A papilloma virus (wart) is probably what causes horse sarcoids.
A high proportion of sarcoids contain genetic material that is identical, or very closely related, to the bovine papilloma virus (BPV). However, no live virus particle has yet been found.
Experimentally, it is possible to produce sarcoid-like swellings by injecting horses with BPV, but usually the swellings resolve spontaneously.
So it seems likely that the host response is an important factor.
There appears to be a genetic connection with equine sarcoids, with certain family lines being more susceptible than others to sarcoids.
It has been suggested that an autosomal recessive gene controls the degree of sarcoid aggression shown.
How Do You Know it’s an Equine Sarcoid?
Usually the clinical appearance is adequate to make a diagnosis. Especially if several sarcoids of more than one type are present on the same horse. It is more difficult if only one occult sarcoid is present.
A biopsy (removing a small piece of tissue for examination under the microscope) will usually confirm the diagnosis.
Avoid this, unless it is possible to remove the whole mass. Partial biopsies are likely to induce the fibroblastic sarcoid form. Also, small biopsies may not include enough tissue features to reach a full diagnosis.
The fibroblastic form presents particular problems in diagnosis in that it has a fleshy, ulcerated appearance which may be indistinguishable from proud flesh.
Sarcoids are even more difficult to identify when they occur at the site of an open wound and are mixed with granulation tissue.
If proliferative granulation tissue results from wound breakdown, especially if sarcoids are present elsewhere on the body, it’s best to have a biopsy to detect the sarcoids early.
As a general rule, you should only consider a biopsy if the whole tissue mass can be removed or if there is wound breakdown in the presence of sarcoids.
A new technique developed in Belgium offers the possibility of detecting equine sarcoid involvement in wounds or sarcoid recurrence after removal.
A swab or scraping from the surface of the tissue is examined for the presence of BPV-DNA using a polymerase chain reaction technique, a very sensitive method of detecting genetic material.
However, this technique has no advantages over clinical appearance for the diagnosis of most types of sarcoids. But, it is useful in ulcerated lesions to differentiate a sarcoid from normal granulated tissue.
Face Flies as the Cause of Horse Sarcoids :
A U.K. veterinarian has possibly linked common face flies to the spread of sarcoids, one of the most commonly encountered equine neoplasias (tumors), and it is conceivable that the risk of spreading sarcoids could be minimized through good horse management techniques.
The research also further supports that bovine papillomaviruses (BPV) are involved in causing equine sarcoids in horses.
Jeremy Kemp-Symonds, MRCVS, a PhD student at the Animal Health Trust in Newmarket presented study results during the clinical research sessions at the 46th Congress of the British Equine Veterinary Association, held in Edinburgh, Scotland, Sept. 12-15, 2007.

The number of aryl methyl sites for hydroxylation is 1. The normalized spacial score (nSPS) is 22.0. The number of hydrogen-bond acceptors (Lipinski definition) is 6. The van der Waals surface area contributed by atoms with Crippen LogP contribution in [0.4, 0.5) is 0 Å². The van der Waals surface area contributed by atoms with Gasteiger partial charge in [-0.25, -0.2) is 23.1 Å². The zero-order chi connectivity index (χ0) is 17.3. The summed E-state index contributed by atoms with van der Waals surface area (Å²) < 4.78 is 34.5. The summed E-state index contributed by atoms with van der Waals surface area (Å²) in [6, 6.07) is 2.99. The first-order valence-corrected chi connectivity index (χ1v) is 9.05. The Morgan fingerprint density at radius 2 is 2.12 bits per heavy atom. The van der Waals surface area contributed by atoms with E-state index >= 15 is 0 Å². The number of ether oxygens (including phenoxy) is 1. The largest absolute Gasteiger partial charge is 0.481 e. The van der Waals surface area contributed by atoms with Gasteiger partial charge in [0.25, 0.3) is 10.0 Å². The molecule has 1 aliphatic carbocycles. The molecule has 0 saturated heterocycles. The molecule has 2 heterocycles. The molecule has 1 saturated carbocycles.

"Despite being very common, there’s a great deal that we don’t understand about equine sarcoid," said Kemp-Symonds. "It appears to have a viral etiology, but an unresolved mode of transmission."
He noted that fly vectors are mentioned often in the scientific literature about sarcoids, and he said there are numerous anecdotal reports of sarcoids developing at sites of previous injury and trauma.
He also said it is common for horses to get sarcoids in the perigenital region, where flies often sit.
According to Kemp-Symonds, Musca autumnalis face flies feed on lachrymal (tearduct), oral, and nasal discharges, and wound secretions.M. autumnalis is closely associated with predilection sites for sarcoids, and it’s an important vector of veterinary diseases, he added.
The researchers collected and froze more than 500 M. autumnalis flies infesting six sarcoid-affected Thoroughbred or Thoroughbred-cross horses from the Wye Valley area (encompassing the border of England and Wales). They ran a type of DNA assay called a polymerase chain reaction test on the flies and on tissue from sarcoid-infected horses.Ninety-eight percent were coming back positive for BPV-1 and BPV-2 (bovine papilloma viruses); he said.
These papilloma viruses are commonly accepted to be the causative agent of the equine sarcoid. "When we looked at the tissue samples … we got no amplification from any of the control tissue (tissue without sarcoids)." The BPV types were very similar, which is suggested of locally active subtypes of BPV.
These results also suggest that M. autumnalis could be a mechanical vector of both BPV-1 and BPV-2.
Additionally, if the potential exists for horse sarcoids to be spread through wounds, he suggested there might be "some iatrogenic involvement in these cases," meaning that sarcoids could be induced inadvertently by a veterinarian or by medical treatment or diagnostic procedures.
Face Flies and the Spread of Sarcoids by: Stephanie L. Church
"You can try and minimize fly infestations, especially animals with open wounds, and post-surgical cases,". Control measures include equine housing, insecticides, repellents, and traps.
My suspicion is there is horse-to-horse transmission, he said.
"These horses were geographically very isolated from horses where there were cattle with BPV. When you look at the habits of flies, they tend not to fly great distances to go from one meal to another. About 3 km is as far as they go. So it’s easy to fly from a sarcoid-infected horse to a horse with open wounds.
Any fly potentially could do it, he concluded " …